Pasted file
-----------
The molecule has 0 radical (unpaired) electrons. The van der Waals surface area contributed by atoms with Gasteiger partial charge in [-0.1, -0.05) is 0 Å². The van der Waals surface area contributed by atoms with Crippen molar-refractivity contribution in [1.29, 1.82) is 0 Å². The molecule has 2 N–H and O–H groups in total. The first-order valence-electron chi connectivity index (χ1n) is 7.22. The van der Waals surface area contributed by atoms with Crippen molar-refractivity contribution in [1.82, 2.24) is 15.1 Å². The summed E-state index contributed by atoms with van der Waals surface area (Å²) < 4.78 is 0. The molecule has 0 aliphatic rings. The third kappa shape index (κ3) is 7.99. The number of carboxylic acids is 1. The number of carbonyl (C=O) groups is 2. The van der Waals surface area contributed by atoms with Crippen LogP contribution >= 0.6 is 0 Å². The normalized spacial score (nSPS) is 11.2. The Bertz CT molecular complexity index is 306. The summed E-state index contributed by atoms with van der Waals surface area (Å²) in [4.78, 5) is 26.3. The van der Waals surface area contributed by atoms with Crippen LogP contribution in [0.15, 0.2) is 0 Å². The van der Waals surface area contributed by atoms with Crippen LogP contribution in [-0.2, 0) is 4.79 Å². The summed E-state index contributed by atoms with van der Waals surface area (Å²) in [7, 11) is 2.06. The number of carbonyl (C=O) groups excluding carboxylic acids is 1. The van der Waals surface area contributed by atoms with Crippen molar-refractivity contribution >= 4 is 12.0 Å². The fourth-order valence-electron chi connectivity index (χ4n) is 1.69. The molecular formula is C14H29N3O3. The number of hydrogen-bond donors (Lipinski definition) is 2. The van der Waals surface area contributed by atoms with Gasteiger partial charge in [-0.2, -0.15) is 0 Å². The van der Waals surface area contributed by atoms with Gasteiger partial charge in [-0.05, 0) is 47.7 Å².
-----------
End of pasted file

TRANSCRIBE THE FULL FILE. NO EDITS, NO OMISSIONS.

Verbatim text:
The molecule has 0 radical (unpaired) electrons. The van der Waals surface area contributed by atoms with Gasteiger partial charge in [-0.1, -0.05) is 0 Å². The van der Waals surface area contributed by atoms with Crippen molar-refractivity contribution in [1.29, 1.82) is 0 Å². The molecule has 2 N–H and O–H groups in total. The first-order valence-electron chi connectivity index (χ1n) is 7.22. The van der Waals surface area contributed by atoms with Crippen molar-refractivity contribution in [1.82, 2.24) is 15.1 Å². The summed E-state index contributed by atoms with van der Waals surface area (Å²) < 4.78 is 0. The molecule has 0 aliphatic rings. The third kappa shape index (κ3) is 7.99. The number of carboxylic acids is 1. The number of carbonyl (C=O) groups is 2. The van der Waals surface area contributed by atoms with Crippen LogP contribution >= 0.6 is 0 Å². The normalized spacial score (nSPS) is 11.2. The Bertz CT molecular complexity index is 306. The summed E-state index contributed by atoms with van der Waals surface area (Å²) in [4.78, 5) is 26.3. The van der Waals surface area contributed by atoms with Crippen LogP contribution in [0.15, 0.2) is 0 Å². The van der Waals surface area contributed by atoms with Crippen LogP contribution in [-0.2, 0) is 4.79 Å². The summed E-state index contributed by atoms with van der Waals surface area (Å²) in [7, 11) is 2.06. The number of carbonyl (C=O) groups excluding carboxylic acids is 1. The van der Waals surface area contributed by atoms with Crippen molar-refractivity contribution >= 4 is 12.0 Å². The fourth-order valence-electron chi connectivity index (χ4n) is 1.69. The molecular formula is C14H29N3O3. The number of hydrogen-bond donors (Lipinski definition) is 2. The van der Waals surface area contributed by atoms with Gasteiger partial charge in [-0.2, -0.15) is 0 Å². The van der Waals surface area contributed by atoms with Gasteiger partial charge in [-0.05, 0) is 47.7 Å².